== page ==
(13 votes)
• At MEET is encrypted as PHHN. M is shifted "ahead" 3 letters to P, E is shifted "ahead" 3 letters to H (twice over), but then T is encrypted by shifting to the letter that PRECEDES it (by three)... why?
(5 votes)
• Because it's wrong; the 't' in "at" or "elephant" should be the same letter but it's W. The sequence should be 'p', 'h', 'h', 'w', 'p', 'h', 'd', 'w', 'h', 'o', 'h', 's', 'k', 'd', 'q', 'w', 'o', 'd', 'n', 'h'
(3 votes)
• Do we still use written ciphers today?
(2 votes)
• Now a days written ciphers are almost only used by hobbyists. Computers have made using much better modern ciphers, much easier (to the point that most people don't even realize when they are being used) and more secure.
(6 votes)
• Does anyone still use the Ceasar cipher?
(2 votes)
• Outside of simple code-breaking puzzles and encoded messages sent by children, not really. A human could easily brute-force break the Ceasar cipher, so it would present no challenge at all to a computer. Modern encryption techniques (such as AES, RSA, ECC, and TwoFish) are far more complex and harder to break.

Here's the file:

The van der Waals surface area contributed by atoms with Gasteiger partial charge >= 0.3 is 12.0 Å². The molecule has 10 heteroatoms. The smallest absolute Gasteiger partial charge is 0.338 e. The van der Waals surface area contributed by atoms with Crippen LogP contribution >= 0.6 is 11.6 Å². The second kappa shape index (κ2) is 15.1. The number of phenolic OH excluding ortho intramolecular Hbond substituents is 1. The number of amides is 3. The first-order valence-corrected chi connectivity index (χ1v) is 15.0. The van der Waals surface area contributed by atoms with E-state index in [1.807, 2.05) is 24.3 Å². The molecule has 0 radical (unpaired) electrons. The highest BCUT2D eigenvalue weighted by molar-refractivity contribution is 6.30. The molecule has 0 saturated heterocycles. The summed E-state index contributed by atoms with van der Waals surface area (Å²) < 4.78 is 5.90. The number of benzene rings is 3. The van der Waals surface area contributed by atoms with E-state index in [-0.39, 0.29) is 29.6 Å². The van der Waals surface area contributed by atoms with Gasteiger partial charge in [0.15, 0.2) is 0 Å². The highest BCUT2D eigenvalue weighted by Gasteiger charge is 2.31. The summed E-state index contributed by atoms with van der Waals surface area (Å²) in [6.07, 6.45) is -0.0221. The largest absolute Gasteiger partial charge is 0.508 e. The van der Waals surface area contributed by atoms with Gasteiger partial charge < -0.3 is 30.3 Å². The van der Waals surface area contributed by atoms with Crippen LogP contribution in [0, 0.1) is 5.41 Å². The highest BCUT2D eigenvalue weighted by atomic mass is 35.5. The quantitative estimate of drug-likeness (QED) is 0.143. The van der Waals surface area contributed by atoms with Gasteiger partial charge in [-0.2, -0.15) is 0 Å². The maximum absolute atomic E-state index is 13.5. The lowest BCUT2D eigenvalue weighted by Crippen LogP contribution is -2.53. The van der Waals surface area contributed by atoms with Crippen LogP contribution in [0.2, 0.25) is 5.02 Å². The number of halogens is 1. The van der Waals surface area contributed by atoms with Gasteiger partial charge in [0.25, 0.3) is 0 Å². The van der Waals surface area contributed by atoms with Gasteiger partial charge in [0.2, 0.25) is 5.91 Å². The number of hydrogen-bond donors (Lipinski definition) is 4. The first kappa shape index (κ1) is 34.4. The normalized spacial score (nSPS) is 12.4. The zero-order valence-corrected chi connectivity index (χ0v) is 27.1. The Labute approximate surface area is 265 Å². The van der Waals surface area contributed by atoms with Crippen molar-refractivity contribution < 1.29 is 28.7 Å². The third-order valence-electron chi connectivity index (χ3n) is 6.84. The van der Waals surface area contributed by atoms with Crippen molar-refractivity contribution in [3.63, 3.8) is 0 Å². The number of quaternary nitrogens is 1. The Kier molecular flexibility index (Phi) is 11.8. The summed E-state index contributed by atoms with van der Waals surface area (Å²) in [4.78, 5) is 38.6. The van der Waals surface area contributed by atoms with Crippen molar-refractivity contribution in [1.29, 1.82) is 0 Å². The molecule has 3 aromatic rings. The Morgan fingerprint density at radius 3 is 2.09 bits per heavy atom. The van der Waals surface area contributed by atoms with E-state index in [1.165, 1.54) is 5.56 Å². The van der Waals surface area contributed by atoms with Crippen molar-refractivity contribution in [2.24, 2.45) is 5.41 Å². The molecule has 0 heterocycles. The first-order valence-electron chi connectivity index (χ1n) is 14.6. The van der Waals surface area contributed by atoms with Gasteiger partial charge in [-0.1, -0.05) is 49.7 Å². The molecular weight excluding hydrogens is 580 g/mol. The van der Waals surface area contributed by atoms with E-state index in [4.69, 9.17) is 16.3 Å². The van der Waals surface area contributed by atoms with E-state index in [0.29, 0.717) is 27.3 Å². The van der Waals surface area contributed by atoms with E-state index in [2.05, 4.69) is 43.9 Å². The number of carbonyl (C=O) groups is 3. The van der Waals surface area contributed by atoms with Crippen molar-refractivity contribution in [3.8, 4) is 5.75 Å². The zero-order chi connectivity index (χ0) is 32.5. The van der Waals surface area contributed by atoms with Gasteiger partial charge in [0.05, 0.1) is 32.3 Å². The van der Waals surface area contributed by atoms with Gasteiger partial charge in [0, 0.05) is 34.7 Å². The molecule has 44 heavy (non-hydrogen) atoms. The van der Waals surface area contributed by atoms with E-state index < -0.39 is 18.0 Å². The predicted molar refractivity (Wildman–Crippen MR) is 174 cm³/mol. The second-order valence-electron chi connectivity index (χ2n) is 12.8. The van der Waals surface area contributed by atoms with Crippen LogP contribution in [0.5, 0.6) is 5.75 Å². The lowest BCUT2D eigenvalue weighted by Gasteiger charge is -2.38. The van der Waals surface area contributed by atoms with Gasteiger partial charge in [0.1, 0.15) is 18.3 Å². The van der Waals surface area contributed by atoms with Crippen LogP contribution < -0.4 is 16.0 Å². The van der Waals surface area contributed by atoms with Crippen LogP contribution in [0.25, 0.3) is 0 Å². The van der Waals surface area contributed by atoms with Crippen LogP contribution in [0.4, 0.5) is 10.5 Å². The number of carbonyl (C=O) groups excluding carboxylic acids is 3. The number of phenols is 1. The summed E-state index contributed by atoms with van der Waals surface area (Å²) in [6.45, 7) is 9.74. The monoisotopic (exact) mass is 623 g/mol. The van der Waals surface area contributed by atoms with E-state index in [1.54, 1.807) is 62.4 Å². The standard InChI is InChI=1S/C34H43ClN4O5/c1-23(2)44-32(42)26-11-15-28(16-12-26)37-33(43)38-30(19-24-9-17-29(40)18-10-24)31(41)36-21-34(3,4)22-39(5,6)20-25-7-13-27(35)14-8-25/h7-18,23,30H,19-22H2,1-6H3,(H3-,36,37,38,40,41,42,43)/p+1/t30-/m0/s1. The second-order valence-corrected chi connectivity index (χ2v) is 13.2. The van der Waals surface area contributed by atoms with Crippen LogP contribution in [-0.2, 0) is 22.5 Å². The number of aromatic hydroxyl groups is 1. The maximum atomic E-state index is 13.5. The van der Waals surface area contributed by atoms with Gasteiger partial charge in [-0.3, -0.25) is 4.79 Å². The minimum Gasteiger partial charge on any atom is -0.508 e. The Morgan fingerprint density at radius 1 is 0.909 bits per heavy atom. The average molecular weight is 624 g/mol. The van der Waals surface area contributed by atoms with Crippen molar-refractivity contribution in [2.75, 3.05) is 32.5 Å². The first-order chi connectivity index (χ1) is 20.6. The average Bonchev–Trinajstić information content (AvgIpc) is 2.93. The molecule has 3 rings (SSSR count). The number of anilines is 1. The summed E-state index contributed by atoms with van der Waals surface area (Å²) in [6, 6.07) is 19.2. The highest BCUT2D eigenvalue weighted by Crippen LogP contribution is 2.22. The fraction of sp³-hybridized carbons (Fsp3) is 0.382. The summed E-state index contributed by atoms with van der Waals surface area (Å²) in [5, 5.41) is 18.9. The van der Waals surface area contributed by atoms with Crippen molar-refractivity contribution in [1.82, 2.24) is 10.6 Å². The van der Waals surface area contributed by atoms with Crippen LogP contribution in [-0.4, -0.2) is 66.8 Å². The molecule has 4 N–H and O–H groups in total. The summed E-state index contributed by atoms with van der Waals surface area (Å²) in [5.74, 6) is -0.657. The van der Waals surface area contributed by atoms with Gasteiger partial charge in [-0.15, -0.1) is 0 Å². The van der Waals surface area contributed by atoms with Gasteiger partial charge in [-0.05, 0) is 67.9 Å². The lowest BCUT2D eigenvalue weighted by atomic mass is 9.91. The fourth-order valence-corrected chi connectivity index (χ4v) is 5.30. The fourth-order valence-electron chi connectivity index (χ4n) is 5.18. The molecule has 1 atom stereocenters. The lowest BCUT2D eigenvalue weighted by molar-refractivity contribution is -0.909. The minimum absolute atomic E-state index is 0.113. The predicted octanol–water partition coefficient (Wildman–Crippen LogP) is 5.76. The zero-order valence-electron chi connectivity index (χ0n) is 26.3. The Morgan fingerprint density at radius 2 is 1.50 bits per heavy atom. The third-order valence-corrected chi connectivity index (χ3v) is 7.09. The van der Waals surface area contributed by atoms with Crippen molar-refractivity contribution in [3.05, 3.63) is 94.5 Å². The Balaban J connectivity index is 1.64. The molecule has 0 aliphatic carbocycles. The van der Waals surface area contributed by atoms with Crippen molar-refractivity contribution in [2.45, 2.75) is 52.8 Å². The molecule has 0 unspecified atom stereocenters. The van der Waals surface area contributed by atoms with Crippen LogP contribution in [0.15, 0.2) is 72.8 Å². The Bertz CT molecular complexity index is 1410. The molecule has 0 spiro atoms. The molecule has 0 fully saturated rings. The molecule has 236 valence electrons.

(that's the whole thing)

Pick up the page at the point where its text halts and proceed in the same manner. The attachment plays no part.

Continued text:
(5 votes)
• Does anybody know how to make a Caeser cipher using Python?
(2 votes)
• It's been a long time since I've used python but this should do the trick:

`def encrypt(messagetext,shift): ciphertext="" mlength=len(messagetext) for i in range(0,mlength): oldchar=ord(messagetext[i])-ord('a') newchar=(oldchar+shift)%26+ord('a') ciphertext += chr(newchar) return ciphertextdef decrypt(ciphertext,shift): messagetext="" clength=len(ciphertext) for i in range(0,clength): oldchar=ord(ciphertext[i])-ord('a') newchar=(oldchar-shift)%26+ord('a') messagetext += chr(newchar) return messagetextmymessage = "hello"myshift = 3mycipher = encrypt(mymessage,myshift)mydecryptedcipher = decrypt(mycipher,myshift)print "Original Message: ",mymessageprint "Cipher Text: ",mycipherprint "Decrypted Cipher: ",mydecryptedcipher`